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Pojo's Pokémon Card of the Day

 

Ribombee
- Sun & Moon

Date Reviewed:
March 29, 2017

Ratings & Reviews Summary

Standard: 1.92
Expanded: 1.25
Limited: 2.00

Ratings are based on a 1 to 5 scale.
1 being horrible.  3 ... average.  5 is awesome.

Back to the main COTD Page


aroramage

...oh yeah, Ribombee's a thing. 

You forgot about him too? No big deal, he's a Stage 1 with only 60 HP. His only attack is Fairy Wind, which is a vanilla 1-for-20. And the potential in his Ability, Curative Pollen, is immediately squandered when you realize it's a weaker Potion on every turn. Or a weaker Rough Seas for only 1 of your Pokemon. Or a 20-HP healing Stage 1 investment that has the absolute lowest HP on a Stage 1 in recent memory. 

But at least it's not all bad. At least you can only obtain him as a shiny Holo-Rare! 

... 

Rating 

Standard: 1/5 (even with the potential to be a Rough Seas of sorts) 

Expanded: 1/5 (the vulnerabilities that Ribombee has are too numerous to count) 

Limited: 2/5 (it's a shame too, but such is life as a Ribombee) 

Arora Notealus: Ribombee's a unique Bug/Fairy Pokemon, but he's gonna need a lot more than just some fairy dust to get him into a few decks. If only he had a really useful Ability...but hey, there have been Pokemon that have been in his shoes before...his cute tiny insect shoes. 

Next Time: It's a throwback to...something we know really well by now.


Otaku

Ribombee (Sun & Moon 93/149) has 60 HP; normally I address that after covering a few other aspects of the card, but it is going to affect pretty much everything else so we’re leading with it.  I’ve been saying we need HP scores across the board to rise because we are seeing the effect of what happens when it doesn’t; a game too fast paced for some of its core mechanics.  Like Evolving.  Ribombee is an almost guaranteed OHKO while Active and is even in trouble on your Bench (though more for 2HKOs than OHKOs).  This is a Fairy Type; if a Pokémon is about attacking, you enjoy a lack of Resistance, but you only hit XY-era (and later) Dragon Types for double damage.  Not the worst, but Ribombee isn’t a super great attacker (as we’ll see) and even if it was, it would have to be amazing because of that HP.  There are some great Fairy Type attackers available right now, but they need dedicated decks, so unless Ribombee fits into one of those, that doesn’t help.  There are some nice tricks involving the Fairy Energy Type, and while they can help Ribombee, it isn’t anything to make being a Fairy Type worthwhile.  Same for Fairy Pokémon Type specific tricks, unless I’m experiencing an epic brain failure right now.  I don’t recall any specific anti-Fairy effect, but if they are out there, they’re probably too Type specific to matter.  Metal Weakness is normally not too bad, but with 60 HP, you actually have to worry about those low damage, low Energy, supporting attacks.  Darkness Resistance would be handy except the HP means almost all Darkness Type attackers still take the OHKO.  The Retreat Cost of [C] is low and easy to pay… but a Stage 1 this small has to be amazing to be worth even that low effort.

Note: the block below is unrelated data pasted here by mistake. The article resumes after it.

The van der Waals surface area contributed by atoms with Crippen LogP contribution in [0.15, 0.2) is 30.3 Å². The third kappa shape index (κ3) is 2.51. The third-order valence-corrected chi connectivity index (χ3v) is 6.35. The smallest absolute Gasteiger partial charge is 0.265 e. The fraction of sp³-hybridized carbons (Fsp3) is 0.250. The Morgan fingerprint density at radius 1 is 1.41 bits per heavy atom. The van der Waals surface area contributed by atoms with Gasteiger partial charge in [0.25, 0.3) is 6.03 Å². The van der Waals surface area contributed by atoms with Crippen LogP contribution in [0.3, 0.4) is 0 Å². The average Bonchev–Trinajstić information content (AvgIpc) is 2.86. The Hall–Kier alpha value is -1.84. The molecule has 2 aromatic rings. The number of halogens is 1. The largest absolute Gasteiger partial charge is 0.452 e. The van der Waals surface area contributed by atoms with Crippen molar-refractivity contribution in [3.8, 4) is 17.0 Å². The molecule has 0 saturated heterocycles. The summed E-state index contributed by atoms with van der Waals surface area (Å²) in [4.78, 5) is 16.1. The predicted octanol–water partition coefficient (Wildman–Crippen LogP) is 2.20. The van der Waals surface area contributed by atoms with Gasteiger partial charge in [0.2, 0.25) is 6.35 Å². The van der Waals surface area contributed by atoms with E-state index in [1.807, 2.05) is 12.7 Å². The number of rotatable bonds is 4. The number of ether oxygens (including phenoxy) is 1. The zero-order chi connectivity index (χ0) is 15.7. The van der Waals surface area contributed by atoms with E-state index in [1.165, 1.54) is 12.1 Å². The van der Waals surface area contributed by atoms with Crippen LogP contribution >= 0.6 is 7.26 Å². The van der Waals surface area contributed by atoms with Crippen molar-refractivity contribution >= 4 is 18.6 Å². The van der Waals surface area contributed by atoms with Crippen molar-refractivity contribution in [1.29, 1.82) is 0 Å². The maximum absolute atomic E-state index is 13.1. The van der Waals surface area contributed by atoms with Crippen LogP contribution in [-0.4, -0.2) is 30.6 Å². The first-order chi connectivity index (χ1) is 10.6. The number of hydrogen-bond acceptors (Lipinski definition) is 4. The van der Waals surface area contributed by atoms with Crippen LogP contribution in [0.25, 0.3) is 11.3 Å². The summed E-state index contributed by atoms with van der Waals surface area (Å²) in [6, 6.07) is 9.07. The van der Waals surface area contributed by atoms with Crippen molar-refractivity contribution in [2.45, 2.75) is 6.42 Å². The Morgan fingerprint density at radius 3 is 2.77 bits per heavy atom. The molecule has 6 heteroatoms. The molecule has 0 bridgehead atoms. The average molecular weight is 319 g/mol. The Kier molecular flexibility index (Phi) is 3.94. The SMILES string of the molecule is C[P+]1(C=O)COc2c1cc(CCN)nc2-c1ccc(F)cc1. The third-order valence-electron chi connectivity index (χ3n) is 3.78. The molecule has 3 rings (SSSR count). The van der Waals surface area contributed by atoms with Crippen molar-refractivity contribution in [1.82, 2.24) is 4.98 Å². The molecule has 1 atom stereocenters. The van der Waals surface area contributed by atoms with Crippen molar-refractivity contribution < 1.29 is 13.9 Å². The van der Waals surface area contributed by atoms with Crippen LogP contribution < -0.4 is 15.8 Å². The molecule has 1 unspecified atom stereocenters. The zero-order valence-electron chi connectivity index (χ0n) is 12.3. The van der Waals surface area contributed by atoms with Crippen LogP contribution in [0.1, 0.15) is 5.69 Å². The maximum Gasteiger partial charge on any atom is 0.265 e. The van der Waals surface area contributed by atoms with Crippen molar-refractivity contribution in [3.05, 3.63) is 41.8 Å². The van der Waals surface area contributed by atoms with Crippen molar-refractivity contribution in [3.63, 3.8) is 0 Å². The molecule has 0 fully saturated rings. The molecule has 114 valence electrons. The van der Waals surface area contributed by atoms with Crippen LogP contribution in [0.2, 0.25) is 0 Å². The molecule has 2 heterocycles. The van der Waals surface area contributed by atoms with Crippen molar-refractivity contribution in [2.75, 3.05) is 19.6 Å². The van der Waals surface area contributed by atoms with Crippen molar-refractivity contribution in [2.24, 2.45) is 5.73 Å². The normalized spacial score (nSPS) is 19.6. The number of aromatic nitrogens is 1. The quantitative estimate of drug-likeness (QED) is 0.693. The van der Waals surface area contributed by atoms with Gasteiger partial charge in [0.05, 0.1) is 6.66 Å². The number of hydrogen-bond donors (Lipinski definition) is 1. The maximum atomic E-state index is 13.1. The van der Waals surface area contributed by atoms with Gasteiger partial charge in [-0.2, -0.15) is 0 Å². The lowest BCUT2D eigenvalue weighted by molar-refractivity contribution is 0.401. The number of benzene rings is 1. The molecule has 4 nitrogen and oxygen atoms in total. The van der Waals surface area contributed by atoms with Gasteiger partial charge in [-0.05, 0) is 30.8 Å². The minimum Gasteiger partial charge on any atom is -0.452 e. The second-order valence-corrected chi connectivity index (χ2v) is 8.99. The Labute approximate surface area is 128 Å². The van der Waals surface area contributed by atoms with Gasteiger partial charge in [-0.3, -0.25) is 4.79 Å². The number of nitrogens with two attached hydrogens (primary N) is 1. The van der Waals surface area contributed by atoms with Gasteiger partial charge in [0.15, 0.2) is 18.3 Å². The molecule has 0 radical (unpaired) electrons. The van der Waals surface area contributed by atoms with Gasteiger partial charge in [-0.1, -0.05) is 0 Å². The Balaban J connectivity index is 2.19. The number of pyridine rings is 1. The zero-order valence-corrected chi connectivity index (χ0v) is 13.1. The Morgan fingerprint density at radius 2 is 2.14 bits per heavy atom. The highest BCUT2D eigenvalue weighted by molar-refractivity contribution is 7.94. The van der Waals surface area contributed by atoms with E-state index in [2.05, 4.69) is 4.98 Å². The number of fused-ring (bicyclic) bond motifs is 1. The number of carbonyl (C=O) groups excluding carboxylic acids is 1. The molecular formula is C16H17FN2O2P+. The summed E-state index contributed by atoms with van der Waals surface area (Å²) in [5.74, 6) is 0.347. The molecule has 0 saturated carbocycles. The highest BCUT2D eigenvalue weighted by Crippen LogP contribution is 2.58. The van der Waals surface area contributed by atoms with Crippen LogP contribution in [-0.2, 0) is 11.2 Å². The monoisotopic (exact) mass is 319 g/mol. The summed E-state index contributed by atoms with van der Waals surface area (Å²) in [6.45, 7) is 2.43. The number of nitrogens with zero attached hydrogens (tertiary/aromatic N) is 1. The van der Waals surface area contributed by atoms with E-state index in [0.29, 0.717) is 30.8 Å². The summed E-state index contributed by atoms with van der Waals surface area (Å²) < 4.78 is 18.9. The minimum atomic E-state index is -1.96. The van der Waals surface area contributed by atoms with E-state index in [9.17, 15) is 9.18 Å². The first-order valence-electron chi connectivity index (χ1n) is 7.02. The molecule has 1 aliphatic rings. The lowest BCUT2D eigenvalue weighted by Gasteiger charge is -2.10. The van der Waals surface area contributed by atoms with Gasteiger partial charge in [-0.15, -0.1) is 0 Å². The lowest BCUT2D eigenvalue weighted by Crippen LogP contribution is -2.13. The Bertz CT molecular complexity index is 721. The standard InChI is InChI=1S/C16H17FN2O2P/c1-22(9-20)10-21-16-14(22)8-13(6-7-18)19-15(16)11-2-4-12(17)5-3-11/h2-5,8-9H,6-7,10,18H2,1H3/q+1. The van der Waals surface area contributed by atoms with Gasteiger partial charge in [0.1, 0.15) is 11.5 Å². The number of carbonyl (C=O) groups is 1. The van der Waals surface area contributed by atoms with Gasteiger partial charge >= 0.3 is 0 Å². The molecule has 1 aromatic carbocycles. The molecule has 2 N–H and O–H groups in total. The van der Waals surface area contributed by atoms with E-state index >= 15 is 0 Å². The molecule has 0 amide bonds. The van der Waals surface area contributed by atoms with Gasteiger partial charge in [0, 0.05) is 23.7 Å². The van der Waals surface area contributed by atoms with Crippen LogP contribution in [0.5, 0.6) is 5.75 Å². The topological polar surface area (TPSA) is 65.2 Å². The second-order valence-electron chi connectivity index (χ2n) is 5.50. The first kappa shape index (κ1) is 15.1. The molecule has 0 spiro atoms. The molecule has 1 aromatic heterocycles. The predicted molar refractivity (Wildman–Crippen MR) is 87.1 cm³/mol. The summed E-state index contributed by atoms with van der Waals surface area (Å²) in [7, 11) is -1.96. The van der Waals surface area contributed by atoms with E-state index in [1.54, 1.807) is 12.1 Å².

Ribombee has the Ability “Curative Pollen” allows you to select one of your Pokémon in play and heal 20 damage from it, once per turn before you attack.  The wording does not preclude multiple copies being used at once, so you can stack it e.g. if you’ve got two Ribombee with Curative Pollen in play, both can heal 20 from one of your Pokémon before you attack.  This isn’t even on par with Potion, at least post-errata, an issue as you can run one Ribombee or two Potion.  There are enough anti-Ability and anti-Trainer effects that I don’t see a real advantage to going one way or the other unless your specific deck makes it so.  Ribombee can use “Fairy Wind” for [Y] to do 30 damage.  This probably falls in that hazy area between “mediocre” to “adequate”; unless you were expecting this effect to make Ribombee an awesome attacker.  If Curative Pollen had been awesome, I’d just be annoyed it cost [Y] instead of [C].  Curative Pollen didn’t impress, so Fairy Wind isn’t really going to help with that.  How about Cutiefly (Sun & Moon 92/149)?  Only one version available, and it’s a 30 HP Fairy Type Basic Pokémon with Metal Weakness, Darkness Resistance, Retreat Cost [C] and the attack “Fly Around”.  This means all the problems of Ribombee, but worse as even on the Bench you have to worry about it being a OHKO.  Fly Around costs [Y], does 10 damage, and places an effect on Cutiefly itself that lasts until the end of your opponent’s next turn.  If your opponent uses an attack that would damage Cutiefly during that time, you flip a coin and if it is “heads”, you prevent all damage done to Cutiefly.  Not great, but it does help the overall Evolution line because it can keep Cutiefly alive long enough to Evolve.